Garden retail occupies a gray area between agriculture and straight-forward retail, a position that seems to generate far too many letters from local zoning boards. Another complication is that many garden stores first opened a few decades ago in what was a rural area outside an urban area, but today they are completely surrounded by residential areas. They will often be grandfathered into the current zoning rules, but what can change that status, or how that status limits what can be sold can be capricious.
Here’s a round up of recent news stories and resource sites that demonstrate just how difficult things can get for garden retailers because of zoning rules.
Only Plant Retail Is Allowed
Kensington Garden Center, located in Berlin, CT, got into trouble with its local board. Like many garden centers across the country, it’s in a residential area. It likely was grandfathered, with rules that originally worked fine for the business. But as the years passed, what customers expect from their local garden shop has expanded, and Kensington expanded with those expectations. And that is what generated a cease and desist letter. It has been selling gift items.
What is striking is that these items, while outside of traditional garden sales, have no impact on the community. They’re not fertilizers or pest controls (which are allowed, presumably). They won’t attract pests the way mulch can (most likely another allowable item). And the store is a small one, so the addition of gift items is unlikely to increase road traffic. So the store is barred from selling any products that aren’t directly related to gardening. No candles, no gift items of any sort.
A Kansas farm marketer I met at the North American Farm Direct Marketing Association’s [NAFDMA] Conference in February told me she is having trouble with her local zoning boards because they see agriculture only in terms of large scale operations. Her pumpkins and berries, to their mind, isn’t really agriculture. Several of the farm markets we visited in British Columbia were also struggling with agricultural rules that were intended originally to protect farmers but that now restrict them. One farm market discovered that once it added a winery to its business, it was suddenly able to quadruple the size of the gift shop, and was able to add several attractions.
Another issue that we heard about is how British Columbia farms and wineries are getting into trouble for hosting weddings. It’s not an approved activity for the farm, and so the local government is cracking down. A similar controversy is cropping up in the U.S., as well. A recent article from the Sacramento Bee shows those hosting weddings area are making their neighbors nervous. There is a fear that the more elegant events are drawing people who are going to be concerned about combines and crop dusters.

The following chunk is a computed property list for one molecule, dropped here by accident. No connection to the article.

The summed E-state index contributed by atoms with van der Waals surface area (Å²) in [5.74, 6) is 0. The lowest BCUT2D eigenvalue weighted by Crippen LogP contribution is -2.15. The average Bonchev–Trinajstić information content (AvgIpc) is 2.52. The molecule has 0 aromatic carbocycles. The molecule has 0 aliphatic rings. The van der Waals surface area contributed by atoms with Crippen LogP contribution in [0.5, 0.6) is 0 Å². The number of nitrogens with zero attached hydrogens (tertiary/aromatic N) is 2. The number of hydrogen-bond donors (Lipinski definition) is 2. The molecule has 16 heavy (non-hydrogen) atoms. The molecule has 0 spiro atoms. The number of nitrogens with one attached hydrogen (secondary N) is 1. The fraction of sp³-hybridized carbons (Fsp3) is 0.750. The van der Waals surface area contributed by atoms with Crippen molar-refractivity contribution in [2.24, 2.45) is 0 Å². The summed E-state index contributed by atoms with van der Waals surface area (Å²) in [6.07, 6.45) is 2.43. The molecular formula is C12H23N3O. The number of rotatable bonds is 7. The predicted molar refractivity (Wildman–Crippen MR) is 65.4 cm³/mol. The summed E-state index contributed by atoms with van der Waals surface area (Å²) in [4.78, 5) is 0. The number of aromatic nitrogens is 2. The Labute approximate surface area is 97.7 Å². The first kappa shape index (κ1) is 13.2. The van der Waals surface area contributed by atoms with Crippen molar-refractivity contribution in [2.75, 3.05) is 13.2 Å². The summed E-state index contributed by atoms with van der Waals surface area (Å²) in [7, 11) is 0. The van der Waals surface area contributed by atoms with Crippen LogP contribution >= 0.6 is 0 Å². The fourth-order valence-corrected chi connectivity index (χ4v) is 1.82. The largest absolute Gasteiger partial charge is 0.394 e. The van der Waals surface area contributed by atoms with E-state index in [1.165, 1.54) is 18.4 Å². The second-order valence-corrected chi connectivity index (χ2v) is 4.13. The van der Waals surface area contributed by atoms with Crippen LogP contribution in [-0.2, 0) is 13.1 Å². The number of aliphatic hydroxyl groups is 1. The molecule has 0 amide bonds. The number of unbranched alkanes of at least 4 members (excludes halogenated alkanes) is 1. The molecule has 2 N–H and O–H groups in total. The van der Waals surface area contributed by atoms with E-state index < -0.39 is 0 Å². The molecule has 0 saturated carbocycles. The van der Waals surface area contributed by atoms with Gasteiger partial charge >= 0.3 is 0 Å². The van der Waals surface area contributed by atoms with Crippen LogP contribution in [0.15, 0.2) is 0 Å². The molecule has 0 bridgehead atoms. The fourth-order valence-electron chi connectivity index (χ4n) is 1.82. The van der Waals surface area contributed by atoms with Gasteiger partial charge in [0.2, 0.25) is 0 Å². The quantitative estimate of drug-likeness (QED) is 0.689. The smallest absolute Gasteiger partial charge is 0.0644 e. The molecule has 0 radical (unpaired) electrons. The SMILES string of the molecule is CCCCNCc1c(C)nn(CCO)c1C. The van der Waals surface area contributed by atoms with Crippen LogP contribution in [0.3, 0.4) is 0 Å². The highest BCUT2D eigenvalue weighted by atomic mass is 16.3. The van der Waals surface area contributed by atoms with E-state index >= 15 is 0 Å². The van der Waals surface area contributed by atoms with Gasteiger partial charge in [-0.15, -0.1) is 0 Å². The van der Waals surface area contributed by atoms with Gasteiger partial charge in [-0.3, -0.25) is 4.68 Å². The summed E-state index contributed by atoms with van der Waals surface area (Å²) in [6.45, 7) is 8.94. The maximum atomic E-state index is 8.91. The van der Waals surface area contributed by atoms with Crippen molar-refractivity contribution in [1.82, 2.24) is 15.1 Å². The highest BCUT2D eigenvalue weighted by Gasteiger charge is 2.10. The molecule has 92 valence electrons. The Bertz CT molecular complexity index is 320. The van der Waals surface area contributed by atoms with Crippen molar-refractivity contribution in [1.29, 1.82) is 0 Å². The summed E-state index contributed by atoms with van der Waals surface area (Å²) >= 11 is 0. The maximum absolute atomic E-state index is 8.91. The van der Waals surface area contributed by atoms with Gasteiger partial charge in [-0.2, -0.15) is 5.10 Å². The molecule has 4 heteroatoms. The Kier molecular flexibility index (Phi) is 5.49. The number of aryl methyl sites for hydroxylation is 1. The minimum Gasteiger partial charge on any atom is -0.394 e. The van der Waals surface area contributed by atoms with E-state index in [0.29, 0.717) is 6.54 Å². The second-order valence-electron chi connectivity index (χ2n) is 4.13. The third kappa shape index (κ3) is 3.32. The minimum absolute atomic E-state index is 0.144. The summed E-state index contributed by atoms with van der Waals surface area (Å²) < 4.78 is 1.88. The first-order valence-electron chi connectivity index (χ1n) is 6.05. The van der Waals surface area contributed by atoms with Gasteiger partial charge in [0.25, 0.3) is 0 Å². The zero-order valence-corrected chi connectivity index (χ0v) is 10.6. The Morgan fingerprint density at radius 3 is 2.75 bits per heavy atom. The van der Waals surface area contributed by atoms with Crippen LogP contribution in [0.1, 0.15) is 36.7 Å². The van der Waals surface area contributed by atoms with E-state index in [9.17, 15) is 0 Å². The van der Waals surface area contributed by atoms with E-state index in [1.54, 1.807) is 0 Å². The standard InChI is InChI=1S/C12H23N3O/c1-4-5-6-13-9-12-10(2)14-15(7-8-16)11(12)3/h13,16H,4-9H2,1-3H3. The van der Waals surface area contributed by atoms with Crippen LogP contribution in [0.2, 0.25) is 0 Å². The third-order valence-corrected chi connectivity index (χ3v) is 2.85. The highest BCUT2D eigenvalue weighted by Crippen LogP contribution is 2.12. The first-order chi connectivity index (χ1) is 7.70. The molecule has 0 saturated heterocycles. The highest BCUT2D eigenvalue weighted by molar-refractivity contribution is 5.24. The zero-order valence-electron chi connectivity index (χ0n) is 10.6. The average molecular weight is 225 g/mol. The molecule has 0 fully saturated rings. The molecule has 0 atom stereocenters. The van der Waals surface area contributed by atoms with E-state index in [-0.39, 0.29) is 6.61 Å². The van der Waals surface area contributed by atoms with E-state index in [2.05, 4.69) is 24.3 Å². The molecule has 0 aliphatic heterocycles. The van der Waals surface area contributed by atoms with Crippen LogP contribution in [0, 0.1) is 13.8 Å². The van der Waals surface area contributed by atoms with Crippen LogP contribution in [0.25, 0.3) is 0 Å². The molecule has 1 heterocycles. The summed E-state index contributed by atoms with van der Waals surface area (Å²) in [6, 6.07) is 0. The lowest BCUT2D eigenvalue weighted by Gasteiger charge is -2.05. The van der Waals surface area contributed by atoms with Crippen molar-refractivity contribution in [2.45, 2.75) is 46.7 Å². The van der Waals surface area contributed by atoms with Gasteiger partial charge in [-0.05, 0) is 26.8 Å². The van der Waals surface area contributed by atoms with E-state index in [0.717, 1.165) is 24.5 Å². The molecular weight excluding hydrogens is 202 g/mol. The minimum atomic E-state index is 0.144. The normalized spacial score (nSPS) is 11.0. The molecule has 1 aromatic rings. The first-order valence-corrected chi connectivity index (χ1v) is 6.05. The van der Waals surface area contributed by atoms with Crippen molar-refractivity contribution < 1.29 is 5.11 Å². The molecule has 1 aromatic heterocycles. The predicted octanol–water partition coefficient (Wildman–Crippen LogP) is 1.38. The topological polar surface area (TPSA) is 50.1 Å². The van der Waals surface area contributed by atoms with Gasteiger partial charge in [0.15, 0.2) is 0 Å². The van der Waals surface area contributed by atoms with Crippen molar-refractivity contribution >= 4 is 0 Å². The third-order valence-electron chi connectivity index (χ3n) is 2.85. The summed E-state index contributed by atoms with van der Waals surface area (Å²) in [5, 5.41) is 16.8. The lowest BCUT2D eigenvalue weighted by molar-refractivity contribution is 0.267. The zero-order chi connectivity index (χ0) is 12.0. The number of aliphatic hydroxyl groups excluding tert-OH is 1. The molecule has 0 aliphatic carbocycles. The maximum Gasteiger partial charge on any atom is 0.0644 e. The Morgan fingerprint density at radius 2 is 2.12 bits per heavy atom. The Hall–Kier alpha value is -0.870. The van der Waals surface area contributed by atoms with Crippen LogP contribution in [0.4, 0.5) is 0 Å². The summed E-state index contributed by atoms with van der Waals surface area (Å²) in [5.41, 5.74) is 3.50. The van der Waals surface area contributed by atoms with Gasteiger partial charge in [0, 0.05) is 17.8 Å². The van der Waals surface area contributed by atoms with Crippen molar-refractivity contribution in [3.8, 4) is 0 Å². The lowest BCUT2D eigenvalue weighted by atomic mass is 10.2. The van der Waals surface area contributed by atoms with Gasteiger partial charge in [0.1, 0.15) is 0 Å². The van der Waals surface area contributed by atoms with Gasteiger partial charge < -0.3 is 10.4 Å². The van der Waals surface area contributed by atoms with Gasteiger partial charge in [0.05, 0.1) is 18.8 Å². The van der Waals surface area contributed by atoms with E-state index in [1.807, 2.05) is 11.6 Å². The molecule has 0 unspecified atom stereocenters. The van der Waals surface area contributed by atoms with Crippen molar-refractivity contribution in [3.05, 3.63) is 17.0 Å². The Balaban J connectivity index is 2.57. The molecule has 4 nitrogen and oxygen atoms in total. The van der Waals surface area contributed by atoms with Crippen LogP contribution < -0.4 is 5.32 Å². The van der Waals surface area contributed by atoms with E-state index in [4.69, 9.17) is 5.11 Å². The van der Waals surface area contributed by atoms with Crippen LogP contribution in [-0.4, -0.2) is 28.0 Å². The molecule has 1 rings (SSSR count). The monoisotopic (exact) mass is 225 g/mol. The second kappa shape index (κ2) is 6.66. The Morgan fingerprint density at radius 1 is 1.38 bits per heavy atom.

Ohio Farm Markets Have A 50% Rule
Produce growers who open a retail outlet are exempt from local zoning rules so long as 50% of what is sold is produced on the farm. Local zoning can step in, however, on issues like the size of parking lots, building size, and public safety.
Grower retailers often face similar rules in other states. A New York State nursery guideline document includes comments such as:
The Department has concluded that stockpiled soil and mulch are often necessary for the onfarm production, preparation and marketing of nursery stock. Soil and mulch are used on the farm to plant and care for nursery stock which is grown in the ground on the farm and to prepare the stock for sale. Soil and mulch are also sold to retail and wholesale customers for use in replanting nursery stock. Potting soil used by the nursery operation is also considered necessary for the production of horticultural plant material. Therefore, the storage, use and sale of soil, mulch and potting soil, in an amount consistent with the size and scope of the nursery, is part of the farm operation.
This kind of language highlights just how limiting viewpoints can be when it comes to plant sales. To qualify for an agricultural designation, state and local governments want on-farm markets or grower retailers to conform to their understanding of growing and selling. The obvious solution would be to have the store reclassified commercial and retail. But in some communities, that means the store would need to be relocated. If the entire area is designated agricultural, then the board cannot allow a different type of zoning to exist within that area.
Even Gardens Run Into Trouble With Zoning
Philadelphia has updated its zoning rules to allow for community gardens. Many urban areas across the country have zoning rules that linger from the 50s and 60s, when a desire for conformity in landscape ruled. A common problem for zoning are compost bins and any stored mulch or potting soil. Philadelphia took the forward-looking steps to ensure these types of gardens would be allowed.
However, even those rules are causing headaches. Philly.com recently ran a profile of a lawyer who is helping community gardens get past a zoning rule that requires community gardens to essentially get permission from its neighbors before moving forward.
Here’s an excerpt from the article that details what is required by the gardens:
Applicants must schedule a hearing, post notices on the property, notify neighbors and the district Council person, meet with community groups, provide testimony at the hearing, demonstrate that the proposed use is consistent with the code and related standards, and, if opponents testify that the garden has adversely affected the neighborhood, submit evidence to the contrary.
Zoning rules do a lot of good for communities. But they are limited by the imagination of those who wrote them and those who enforce them. The more you can do to encourage a broader view of what modern garden retailing looks like, and what modern gardening is, the better it will be for the industry.